This just in from the "Oh the Humanity" Department: Lockheed Martin is bringing back the airship as a means to affordably deliver heavy cargo to remote locations. Like the Hindenburg, Lockheed's P91 also gets it bouyancy from hydrogen gas.

Getting back to the 1937 Hindenburg disaster, did you know that 62 of the 97 people on board survived the fiery crash? Here's a really interesting video with animations that show how the ship was designed.

Your thoughts on these topics are welcome! Post your comment or question below...

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Most recent comments on "Geekly Update - 09 April 2020"

Posted by:

Ken H
09 Apr 2020

Here is a far more comprehensive article on Zoom's many flaws and what steps (if any) have already taken to correct them and what they are working on now and even more important what steps (if any) the end user can take to mitigate them:

I will probably continue to use Zoom using the pretty simple security methods advised in the article in TidBITS above as I am not that paranoid and the functionality is far superior to what I have seen in Google Hangouts or Skype.

Posted by:

Robert A.
09 Apr 2020

It's 2020, and the fact that Boeing 737 MAX jets are running two 16-bit computers is incredibly scary. With all the billions of dollars Boeing has made in the past 40 years has me shaking my head as to how cheap or naïve that company is. Surely they could have Intel and/or Microsoft (a Washington state neighbor) and/or IBM to develop some proprietary 128-bit CPUs and a super secure specialized flight operating system, not offered to any other business, for their planes. What will we learn next - Airbus is running their planes on 32-bit computers running Windows XP?

Posted by:

10 Apr 2020

To: Robert A.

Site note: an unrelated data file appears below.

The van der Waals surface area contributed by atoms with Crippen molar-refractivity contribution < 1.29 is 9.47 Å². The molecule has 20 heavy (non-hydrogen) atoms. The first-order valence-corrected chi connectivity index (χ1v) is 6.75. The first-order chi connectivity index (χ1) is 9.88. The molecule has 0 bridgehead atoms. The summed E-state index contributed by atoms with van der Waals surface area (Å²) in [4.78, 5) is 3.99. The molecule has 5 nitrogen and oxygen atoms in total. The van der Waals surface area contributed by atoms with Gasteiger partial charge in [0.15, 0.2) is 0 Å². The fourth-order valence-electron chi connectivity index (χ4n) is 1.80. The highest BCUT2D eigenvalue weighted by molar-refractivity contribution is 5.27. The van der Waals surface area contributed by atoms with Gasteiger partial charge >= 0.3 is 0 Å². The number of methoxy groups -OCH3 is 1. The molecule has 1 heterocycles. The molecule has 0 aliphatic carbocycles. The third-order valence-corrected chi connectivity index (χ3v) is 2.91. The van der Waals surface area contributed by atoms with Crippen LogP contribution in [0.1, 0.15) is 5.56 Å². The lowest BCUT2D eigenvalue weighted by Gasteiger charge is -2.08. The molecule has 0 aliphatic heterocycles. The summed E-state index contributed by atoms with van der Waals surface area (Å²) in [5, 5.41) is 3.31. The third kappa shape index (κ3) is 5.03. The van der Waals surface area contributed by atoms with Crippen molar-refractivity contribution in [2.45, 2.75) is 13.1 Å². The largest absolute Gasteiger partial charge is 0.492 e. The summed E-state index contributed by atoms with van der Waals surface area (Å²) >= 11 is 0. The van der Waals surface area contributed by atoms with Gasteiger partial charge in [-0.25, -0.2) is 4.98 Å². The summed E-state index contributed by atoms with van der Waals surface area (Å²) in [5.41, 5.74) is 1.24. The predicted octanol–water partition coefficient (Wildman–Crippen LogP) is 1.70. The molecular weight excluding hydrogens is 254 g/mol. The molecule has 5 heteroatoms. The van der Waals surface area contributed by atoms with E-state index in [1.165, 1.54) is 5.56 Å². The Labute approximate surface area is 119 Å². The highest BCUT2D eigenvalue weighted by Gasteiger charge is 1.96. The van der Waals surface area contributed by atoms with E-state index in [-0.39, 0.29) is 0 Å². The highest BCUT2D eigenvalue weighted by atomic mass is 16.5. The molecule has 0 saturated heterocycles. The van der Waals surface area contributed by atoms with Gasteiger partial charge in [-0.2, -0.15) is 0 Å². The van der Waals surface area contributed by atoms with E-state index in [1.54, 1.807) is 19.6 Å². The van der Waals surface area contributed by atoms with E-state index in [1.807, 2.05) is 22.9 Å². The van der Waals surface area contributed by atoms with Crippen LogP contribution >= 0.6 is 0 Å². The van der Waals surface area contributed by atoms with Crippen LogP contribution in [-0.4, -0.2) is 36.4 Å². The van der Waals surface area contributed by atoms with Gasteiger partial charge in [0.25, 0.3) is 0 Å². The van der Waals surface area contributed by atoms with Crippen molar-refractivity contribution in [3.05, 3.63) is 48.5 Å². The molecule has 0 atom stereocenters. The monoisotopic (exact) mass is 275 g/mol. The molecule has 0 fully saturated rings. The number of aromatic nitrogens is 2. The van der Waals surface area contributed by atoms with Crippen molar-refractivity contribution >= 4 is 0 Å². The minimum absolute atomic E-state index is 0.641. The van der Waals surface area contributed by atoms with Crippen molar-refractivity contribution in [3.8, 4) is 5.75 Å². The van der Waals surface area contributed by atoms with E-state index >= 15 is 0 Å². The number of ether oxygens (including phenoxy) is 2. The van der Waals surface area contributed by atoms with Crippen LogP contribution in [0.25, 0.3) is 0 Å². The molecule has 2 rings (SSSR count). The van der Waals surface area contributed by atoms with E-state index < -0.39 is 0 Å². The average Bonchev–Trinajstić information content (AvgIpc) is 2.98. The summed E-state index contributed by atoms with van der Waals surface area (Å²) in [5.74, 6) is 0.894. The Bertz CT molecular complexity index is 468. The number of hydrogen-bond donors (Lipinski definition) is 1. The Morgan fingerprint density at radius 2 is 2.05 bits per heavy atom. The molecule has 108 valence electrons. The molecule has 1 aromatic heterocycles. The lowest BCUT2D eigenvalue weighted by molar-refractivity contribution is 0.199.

What do you think is more complicated task - to control commercial passenger flight or to control Moon landing? Well, for Moon program was used a computer, also 16-bit, with 72Kb memory that had performance like Commodore 64 or ZX Spectrum. To solve specific task you don't need any special power. Most of power of modern computers is used for interface - for all those whistles and bells that are absolutely worthless for real work. So I wouldn't be surprised if Airbus had 32, 16 or even 8-bit computer on board. Any computer has two parts - hardware and software. Modern software is a power sucking hog, bad-written and ineffective. Because the most important part of modern programming is support and easy to modify code. Hardware's becoming cheaper pretty fast, so no point to polish code, it's easier to wait for the next generation of hardware and make ineffective things work effectively enough. Really effective code is usually written at hardware-level assembler and very hard for any kind of modification. For most specific projects, like a plane, most of controlling devices are in the core old, so they are usually use decades-old code - aerodynamics is the same, as at brothers Wright time. And properly written code will ran perfectly fast at 16-bit hardware. It's not rocket science, believe me. And the algorithms crashed those unlucky Boeing 737 MAX. Not just programming, but algorithm of creating a plane in modern Boeing. This is the problem. Management.